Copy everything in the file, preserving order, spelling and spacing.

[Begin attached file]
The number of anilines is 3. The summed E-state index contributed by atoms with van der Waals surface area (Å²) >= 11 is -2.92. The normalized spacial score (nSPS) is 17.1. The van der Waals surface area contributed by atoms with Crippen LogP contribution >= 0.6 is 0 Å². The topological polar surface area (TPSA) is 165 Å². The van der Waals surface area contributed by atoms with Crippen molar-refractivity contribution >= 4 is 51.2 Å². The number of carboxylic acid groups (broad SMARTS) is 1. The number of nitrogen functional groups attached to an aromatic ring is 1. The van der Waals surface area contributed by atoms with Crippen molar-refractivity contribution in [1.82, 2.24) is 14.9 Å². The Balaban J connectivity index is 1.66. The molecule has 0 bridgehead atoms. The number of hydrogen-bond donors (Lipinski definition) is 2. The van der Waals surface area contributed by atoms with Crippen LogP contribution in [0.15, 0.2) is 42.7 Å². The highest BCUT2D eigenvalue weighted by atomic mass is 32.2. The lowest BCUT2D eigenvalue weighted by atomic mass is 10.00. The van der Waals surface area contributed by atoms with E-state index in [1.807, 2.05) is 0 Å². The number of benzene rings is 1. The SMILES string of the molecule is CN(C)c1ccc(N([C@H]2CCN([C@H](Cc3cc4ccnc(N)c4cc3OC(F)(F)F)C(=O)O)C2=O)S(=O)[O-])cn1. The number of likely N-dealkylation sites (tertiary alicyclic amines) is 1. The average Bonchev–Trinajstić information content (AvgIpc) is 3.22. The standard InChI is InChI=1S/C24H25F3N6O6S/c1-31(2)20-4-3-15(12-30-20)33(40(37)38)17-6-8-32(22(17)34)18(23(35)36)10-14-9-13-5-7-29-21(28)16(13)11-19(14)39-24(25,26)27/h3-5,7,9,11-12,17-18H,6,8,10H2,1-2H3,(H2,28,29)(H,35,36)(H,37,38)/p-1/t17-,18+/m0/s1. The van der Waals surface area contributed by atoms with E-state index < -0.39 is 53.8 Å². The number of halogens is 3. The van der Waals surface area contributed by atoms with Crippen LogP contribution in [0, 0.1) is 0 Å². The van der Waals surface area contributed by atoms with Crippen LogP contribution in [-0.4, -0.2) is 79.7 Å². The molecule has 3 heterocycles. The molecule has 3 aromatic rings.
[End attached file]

The number of anilines is 3. The summed E-state index contributed by atoms with van der Waals surface area (Å²) >= 11 is -2.92. The normalized spacial score (nSPS) is 17.1. The van der Waals surface area contributed by atoms with Crippen LogP contribution >= 0.6 is 0 Å². The topological polar surface area (TPSA) is 165 Å². The van der Waals surface area contributed by atoms with Crippen molar-refractivity contribution >= 4 is 51.2 Å². The number of carboxylic acid groups (broad SMARTS) is 1. The number of nitrogen functional groups attached to an aromatic ring is 1. The van der Waals surface area contributed by atoms with Crippen molar-refractivity contribution in [1.82, 2.24) is 14.9 Å². The Balaban J connectivity index is 1.66. The molecule has 0 bridgehead atoms. The number of hydrogen-bond donors (Lipinski definition) is 2. The van der Waals surface area contributed by atoms with Crippen LogP contribution in [0.15, 0.2) is 42.7 Å². The highest BCUT2D eigenvalue weighted by atomic mass is 32.2. The lowest BCUT2D eigenvalue weighted by atomic mass is 10.00. The van der Waals surface area contributed by atoms with E-state index in [1.807, 2.05) is 0 Å². The number of benzene rings is 1. The SMILES string of the molecule is CN(C)c1ccc(N([C@H]2CCN([C@H](Cc3cc4ccnc(N)c4cc3OC(F)(F)F)C(=O)O)C2=O)S(=O)[O-])cn1. The number of likely N-dealkylation sites (tertiary alicyclic amines) is 1. The average Bonchev–Trinajstić information content (AvgIpc) is 3.22. The standard InChI is InChI=1S/C24H25F3N6O6S/c1-31(2)20-4-3-15(12-30-20)33(40(37)38)17-6-8-32(22(17)34)18(23(35)36)10-14-9-13-5-7-29-21(28)16(13)11-19(14)39-24(25,26)27/h3-5,7,9,11-12,17-18H,6,8,10H2,1-2H3,(H2,28,29)(H,35,36)(H,37,38)/p-1/t17-,18+/m0/s1. The van der Waals surface area contributed by atoms with E-state index < -0.39 is 53.8 Å². The number of halogens is 3. The van der Waals surface area contributed by atoms with Crippen LogP contribution in [0, 0.1) is 0 Å². The van der Waals surface area contributed by atoms with Crippen LogP contribution in [-0.4, -0.2) is 79.7 Å². The molecule has 3 heterocycles. The molecule has 3 aromatic rings.